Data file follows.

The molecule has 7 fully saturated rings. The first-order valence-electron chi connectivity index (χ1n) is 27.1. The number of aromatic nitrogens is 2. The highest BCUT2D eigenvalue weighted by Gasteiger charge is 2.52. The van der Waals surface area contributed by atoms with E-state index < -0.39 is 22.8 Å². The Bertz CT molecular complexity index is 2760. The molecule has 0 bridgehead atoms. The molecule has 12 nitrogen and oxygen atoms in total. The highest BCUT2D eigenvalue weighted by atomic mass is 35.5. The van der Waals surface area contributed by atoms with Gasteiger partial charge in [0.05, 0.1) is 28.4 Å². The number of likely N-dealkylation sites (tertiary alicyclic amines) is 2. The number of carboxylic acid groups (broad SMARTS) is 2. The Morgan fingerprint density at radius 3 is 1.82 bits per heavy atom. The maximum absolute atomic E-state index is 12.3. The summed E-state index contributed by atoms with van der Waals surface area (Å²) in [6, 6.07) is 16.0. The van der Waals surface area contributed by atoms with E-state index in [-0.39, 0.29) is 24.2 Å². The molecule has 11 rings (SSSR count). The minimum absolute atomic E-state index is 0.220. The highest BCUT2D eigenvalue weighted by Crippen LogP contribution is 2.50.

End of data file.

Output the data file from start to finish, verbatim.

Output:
The molecule has 7 fully saturated rings. The first-order valence-electron chi connectivity index (χ1n) is 27.1. The number of aromatic nitrogens is 2. The highest BCUT2D eigenvalue weighted by Gasteiger charge is 2.52. The van der Waals surface area contributed by atoms with E-state index < -0.39 is 22.8 Å². The Bertz CT molecular complexity index is 2760. The molecule has 0 bridgehead atoms. The molecule has 12 nitrogen and oxygen atoms in total. The highest BCUT2D eigenvalue weighted by atomic mass is 35.5. The van der Waals surface area contributed by atoms with Gasteiger partial charge in [0.05, 0.1) is 28.4 Å². The number of likely N-dealkylation sites (tertiary alicyclic amines) is 2. The number of carboxylic acid groups (broad SMARTS) is 2. The Morgan fingerprint density at radius 3 is 1.82 bits per heavy atom. The maximum absolute atomic E-state index is 12.3. The summed E-state index contributed by atoms with van der Waals surface area (Å²) in [6, 6.07) is 16.0. The van der Waals surface area contributed by atoms with E-state index in [-0.39, 0.29) is 24.2 Å². The molecule has 11 rings (SSSR count). The minimum absolute atomic E-state index is 0.220. The highest BCUT2D eigenvalue weighted by Crippen LogP contribution is 2.50.